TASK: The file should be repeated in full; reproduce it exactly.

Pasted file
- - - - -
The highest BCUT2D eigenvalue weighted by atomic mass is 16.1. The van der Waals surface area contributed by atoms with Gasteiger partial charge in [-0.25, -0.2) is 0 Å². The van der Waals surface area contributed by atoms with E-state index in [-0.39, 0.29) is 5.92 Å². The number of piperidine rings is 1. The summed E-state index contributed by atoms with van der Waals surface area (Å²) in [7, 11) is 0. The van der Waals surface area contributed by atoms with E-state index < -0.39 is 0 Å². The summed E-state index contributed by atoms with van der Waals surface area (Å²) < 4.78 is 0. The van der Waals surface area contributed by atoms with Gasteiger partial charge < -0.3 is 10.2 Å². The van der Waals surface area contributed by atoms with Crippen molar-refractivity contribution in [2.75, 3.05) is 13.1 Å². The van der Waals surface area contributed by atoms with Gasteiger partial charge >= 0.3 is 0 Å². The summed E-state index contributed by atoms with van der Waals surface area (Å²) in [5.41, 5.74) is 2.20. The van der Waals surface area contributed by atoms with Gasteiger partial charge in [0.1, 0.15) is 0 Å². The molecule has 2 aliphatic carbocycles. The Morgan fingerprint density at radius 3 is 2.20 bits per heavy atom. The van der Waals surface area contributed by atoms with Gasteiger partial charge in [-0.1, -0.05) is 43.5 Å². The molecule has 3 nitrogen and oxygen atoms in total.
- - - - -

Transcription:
The highest BCUT2D eigenvalue weighted by atomic mass is 16.1. The van der Waals surface area contributed by atoms with Gasteiger partial charge in [-0.25, -0.2) is 0 Å². The van der Waals surface area contributed by atoms with E-state index in [-0.39, 0.29) is 5.92 Å². The number of piperidine rings is 1. The summed E-state index contributed by atoms with van der Waals surface area (Å²) in [7, 11) is 0. The van der Waals surface area contributed by atoms with E-state index < -0.39 is 0 Å². The summed E-state index contributed by atoms with van der Waals surface area (Å²) < 4.78 is 0. The van der Waals surface area contributed by atoms with Gasteiger partial charge < -0.3 is 10.2 Å². The van der Waals surface area contributed by atoms with Crippen molar-refractivity contribution in [2.75, 3.05) is 13.1 Å². The van der Waals surface area contributed by atoms with Gasteiger partial charge >= 0.3 is 0 Å². The summed E-state index contributed by atoms with van der Waals surface area (Å²) in [5.41, 5.74) is 2.20. The van der Waals surface area contributed by atoms with Gasteiger partial charge in [0.1, 0.15) is 0 Å². The molecule has 2 aliphatic carbocycles. The Morgan fingerprint density at radius 3 is 2.20 bits per heavy atom. The van der Waals surface area contributed by atoms with Gasteiger partial charge in [-0.1, -0.05) is 43.5 Å². The molecule has 3 nitrogen and oxygen atoms in total.